Women for Hire pp 180-189 | Cite as


  • Fiona McNally


The original stimulus for this research was a deep sense of personal dissatisfaction with the way in which women had been represented in the literature of industrial sociology. I was dissatisfied not only with the evident neglect of female participation in the labour market, but also with the simplistic way in which it was customary to interpret their work behaviour. The area of study in which both weaknesses were particularly manifest was the sociology of clerical occupations. First, women clerical workers appeared as a residual category in the relevant literature, despite the fact that they constituted a numerical majority of clerical employees. Secondly, their inferior rewards and status were held to be the inevitable outcome of an attenuated ambition, imposed by socialisation and later reinforced by domesticity. This assumption seemed highly questionable since one was informed elsewhere that depressed levels of pay and prestige among male workers should be examined in relation to prevailing structures of power. It also seemed to be at odds with the important principle, established by studies of orientations to work among male employees, that work attitudes should be regarded as mutable. It seemed appropriate, therefore, that one should attempt to redress the balance in favour of those who constituted the majority of persons working in this sector of the labour force, and that in so doing one should utilise those theoretical frameworks which had proved to be useful in the study of male employment.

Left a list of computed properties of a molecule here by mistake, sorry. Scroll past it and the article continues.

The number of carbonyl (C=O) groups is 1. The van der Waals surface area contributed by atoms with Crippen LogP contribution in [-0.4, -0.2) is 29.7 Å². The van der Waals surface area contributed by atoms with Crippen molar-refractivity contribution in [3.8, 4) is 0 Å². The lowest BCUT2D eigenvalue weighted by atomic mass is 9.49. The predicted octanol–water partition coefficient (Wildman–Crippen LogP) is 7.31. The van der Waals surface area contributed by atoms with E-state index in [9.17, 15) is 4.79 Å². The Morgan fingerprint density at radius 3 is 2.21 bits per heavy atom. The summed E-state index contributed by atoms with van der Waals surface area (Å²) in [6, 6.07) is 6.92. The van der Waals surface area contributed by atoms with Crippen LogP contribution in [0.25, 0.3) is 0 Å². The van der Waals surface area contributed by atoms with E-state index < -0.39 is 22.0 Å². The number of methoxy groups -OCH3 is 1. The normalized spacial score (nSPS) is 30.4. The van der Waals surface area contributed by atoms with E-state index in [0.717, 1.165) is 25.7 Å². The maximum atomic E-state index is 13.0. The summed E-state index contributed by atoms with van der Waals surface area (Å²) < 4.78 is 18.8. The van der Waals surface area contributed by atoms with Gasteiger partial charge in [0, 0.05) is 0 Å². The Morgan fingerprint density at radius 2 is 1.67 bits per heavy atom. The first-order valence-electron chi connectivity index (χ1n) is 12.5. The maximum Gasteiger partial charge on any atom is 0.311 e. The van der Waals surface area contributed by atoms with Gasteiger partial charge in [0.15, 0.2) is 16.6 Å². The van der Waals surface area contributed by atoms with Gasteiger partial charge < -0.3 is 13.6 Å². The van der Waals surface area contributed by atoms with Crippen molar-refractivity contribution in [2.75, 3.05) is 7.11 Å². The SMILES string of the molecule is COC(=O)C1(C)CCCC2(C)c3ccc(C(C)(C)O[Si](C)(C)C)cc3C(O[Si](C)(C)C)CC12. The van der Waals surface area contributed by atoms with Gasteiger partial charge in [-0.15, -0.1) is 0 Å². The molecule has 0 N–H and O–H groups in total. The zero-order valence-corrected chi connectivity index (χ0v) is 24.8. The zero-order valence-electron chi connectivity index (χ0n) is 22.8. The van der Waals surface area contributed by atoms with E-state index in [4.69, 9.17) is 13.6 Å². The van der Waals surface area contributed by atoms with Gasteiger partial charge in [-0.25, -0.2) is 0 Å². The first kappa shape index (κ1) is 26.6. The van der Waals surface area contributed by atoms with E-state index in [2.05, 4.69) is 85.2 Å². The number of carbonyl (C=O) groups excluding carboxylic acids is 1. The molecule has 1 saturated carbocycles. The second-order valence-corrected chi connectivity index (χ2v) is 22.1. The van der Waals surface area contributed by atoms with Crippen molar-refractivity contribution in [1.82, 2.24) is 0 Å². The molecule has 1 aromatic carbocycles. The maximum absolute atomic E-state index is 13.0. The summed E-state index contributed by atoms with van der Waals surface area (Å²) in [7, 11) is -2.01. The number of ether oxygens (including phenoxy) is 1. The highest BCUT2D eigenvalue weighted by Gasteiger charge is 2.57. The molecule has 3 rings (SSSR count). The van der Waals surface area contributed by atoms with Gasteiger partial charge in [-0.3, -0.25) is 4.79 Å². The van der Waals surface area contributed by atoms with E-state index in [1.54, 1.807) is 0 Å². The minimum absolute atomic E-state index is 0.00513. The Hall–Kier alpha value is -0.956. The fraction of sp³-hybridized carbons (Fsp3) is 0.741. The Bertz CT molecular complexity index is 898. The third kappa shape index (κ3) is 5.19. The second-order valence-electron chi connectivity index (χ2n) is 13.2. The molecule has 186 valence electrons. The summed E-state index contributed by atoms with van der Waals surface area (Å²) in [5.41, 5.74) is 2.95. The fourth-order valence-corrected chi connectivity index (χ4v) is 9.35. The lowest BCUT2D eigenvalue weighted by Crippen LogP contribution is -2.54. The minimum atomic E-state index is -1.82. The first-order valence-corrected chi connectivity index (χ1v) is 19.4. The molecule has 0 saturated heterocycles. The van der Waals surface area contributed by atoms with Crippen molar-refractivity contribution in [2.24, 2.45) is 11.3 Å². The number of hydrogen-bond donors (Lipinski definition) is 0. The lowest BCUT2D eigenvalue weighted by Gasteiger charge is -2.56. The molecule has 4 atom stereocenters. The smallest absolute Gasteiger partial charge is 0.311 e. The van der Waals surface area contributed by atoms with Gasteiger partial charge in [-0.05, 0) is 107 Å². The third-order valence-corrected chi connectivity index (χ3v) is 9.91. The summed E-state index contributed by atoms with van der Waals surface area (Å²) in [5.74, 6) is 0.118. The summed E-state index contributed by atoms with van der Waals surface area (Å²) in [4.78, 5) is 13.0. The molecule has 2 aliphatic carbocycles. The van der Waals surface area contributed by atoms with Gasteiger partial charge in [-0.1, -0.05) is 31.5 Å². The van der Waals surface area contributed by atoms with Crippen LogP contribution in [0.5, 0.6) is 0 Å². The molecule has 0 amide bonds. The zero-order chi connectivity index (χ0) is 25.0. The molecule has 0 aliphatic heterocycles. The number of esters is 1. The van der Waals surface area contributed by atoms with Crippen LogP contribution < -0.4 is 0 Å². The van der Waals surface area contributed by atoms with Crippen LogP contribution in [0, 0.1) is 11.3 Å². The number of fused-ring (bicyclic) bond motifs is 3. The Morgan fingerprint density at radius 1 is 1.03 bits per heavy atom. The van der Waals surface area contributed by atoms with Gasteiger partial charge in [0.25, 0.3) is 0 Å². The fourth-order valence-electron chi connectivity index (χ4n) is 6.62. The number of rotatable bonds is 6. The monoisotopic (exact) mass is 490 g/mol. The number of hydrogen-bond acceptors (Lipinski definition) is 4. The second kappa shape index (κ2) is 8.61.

Unable to display preview. Download preview PDF.

Unable to display preview. Download preview PDF.

Notes and References

  1. 1.
    See, for example, D. Lockwood, The Blackcoated Worker (London: Allen and Unwin, 1958) p. 125, andGoogle Scholar
  2. E. Mumford and O. Banks, The Computer and the Clerk (London: Routledge and Kegan Paul, 1967) p. 21.Google Scholar
  3. 2.
    D. Silverman, The Theory of Organisations (London: Heinemann, 1970).Google Scholar
  4. 3.
    Women’s Studies Group, Centre for Contemporary Cultural Studies, Women Take Issue (London: Hutchinson, 1978) pp. 65–6.Google Scholar
  5. 4.
    D. Morgan, Social Theory and the Family (London: Routledge and Kegan Paul, 1975) p. 168.Google Scholar
  6. 5.
    S. Rowbotham, New Society, vol. 44, no. 813 (4 May 1978) p. 267.Google Scholar

Copyright information

© Fiona McNally 1979

Authors and Affiliations

  • Fiona McNally

There are no affiliations available

Personalised recommendations